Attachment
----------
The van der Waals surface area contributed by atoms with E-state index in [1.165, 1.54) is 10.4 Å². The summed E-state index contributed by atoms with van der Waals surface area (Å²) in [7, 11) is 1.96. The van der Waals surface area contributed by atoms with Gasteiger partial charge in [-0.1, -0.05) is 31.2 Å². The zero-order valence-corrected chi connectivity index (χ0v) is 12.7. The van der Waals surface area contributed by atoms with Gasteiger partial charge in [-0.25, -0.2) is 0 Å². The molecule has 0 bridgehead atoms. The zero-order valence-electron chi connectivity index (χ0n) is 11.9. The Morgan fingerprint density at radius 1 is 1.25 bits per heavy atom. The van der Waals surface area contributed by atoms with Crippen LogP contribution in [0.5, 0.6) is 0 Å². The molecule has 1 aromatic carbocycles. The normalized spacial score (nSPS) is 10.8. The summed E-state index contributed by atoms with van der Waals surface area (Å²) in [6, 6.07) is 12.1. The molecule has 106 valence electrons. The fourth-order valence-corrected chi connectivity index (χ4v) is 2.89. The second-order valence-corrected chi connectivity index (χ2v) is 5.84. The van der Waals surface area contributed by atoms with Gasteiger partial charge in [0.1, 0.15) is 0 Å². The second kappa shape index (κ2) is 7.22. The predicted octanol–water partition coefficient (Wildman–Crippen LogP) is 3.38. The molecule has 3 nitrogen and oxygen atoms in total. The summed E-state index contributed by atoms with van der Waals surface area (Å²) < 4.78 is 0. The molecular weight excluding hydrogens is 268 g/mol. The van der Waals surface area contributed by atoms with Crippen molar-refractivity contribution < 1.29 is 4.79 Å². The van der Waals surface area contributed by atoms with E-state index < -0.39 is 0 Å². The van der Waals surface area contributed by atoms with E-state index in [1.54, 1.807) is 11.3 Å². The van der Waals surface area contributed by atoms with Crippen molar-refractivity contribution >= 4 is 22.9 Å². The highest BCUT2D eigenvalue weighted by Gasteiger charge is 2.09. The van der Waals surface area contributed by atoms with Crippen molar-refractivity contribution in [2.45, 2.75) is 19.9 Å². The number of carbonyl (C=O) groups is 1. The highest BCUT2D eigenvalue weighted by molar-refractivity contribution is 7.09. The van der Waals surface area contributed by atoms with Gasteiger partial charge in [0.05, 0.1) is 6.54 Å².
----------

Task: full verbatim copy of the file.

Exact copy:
The van der Waals surface area contributed by atoms with E-state index in [1.165, 1.54) is 10.4 Å². The summed E-state index contributed by atoms with van der Waals surface area (Å²) in [7, 11) is 1.96. The van der Waals surface area contributed by atoms with Gasteiger partial charge in [-0.1, -0.05) is 31.2 Å². The zero-order valence-corrected chi connectivity index (χ0v) is 12.7. The van der Waals surface area contributed by atoms with Gasteiger partial charge in [-0.25, -0.2) is 0 Å². The molecule has 0 bridgehead atoms. The zero-order valence-electron chi connectivity index (χ0n) is 11.9. The Morgan fingerprint density at radius 1 is 1.25 bits per heavy atom. The van der Waals surface area contributed by atoms with Crippen LogP contribution in [0.5, 0.6) is 0 Å². The molecule has 1 aromatic carbocycles. The normalized spacial score (nSPS) is 10.8. The summed E-state index contributed by atoms with van der Waals surface area (Å²) in [6, 6.07) is 12.1. The molecule has 106 valence electrons. The fourth-order valence-corrected chi connectivity index (χ4v) is 2.89. The second-order valence-corrected chi connectivity index (χ2v) is 5.84. The van der Waals surface area contributed by atoms with Gasteiger partial charge in [0.1, 0.15) is 0 Å². The second kappa shape index (κ2) is 7.22. The predicted octanol–water partition coefficient (Wildman–Crippen LogP) is 3.38. The molecule has 3 nitrogen and oxygen atoms in total. The summed E-state index contributed by atoms with van der Waals surface area (Å²) < 4.78 is 0. The molecular weight excluding hydrogens is 268 g/mol. The van der Waals surface area contributed by atoms with Crippen molar-refractivity contribution < 1.29 is 4.79 Å². The van der Waals surface area contributed by atoms with E-state index < -0.39 is 0 Å². The van der Waals surface area contributed by atoms with E-state index in [1.54, 1.807) is 11.3 Å². The van der Waals surface area contributed by atoms with Crippen molar-refractivity contribution >= 4 is 22.9 Å². The highest BCUT2D eigenvalue weighted by Gasteiger charge is 2.09. The van der Waals surface area contributed by atoms with Crippen molar-refractivity contribution in [2.45, 2.75) is 19.9 Å². The number of carbonyl (C=O) groups is 1. The highest BCUT2D eigenvalue weighted by molar-refractivity contribution is 7.09. The van der Waals surface area contributed by atoms with Gasteiger partial charge in [0.05, 0.1) is 6.54 Å².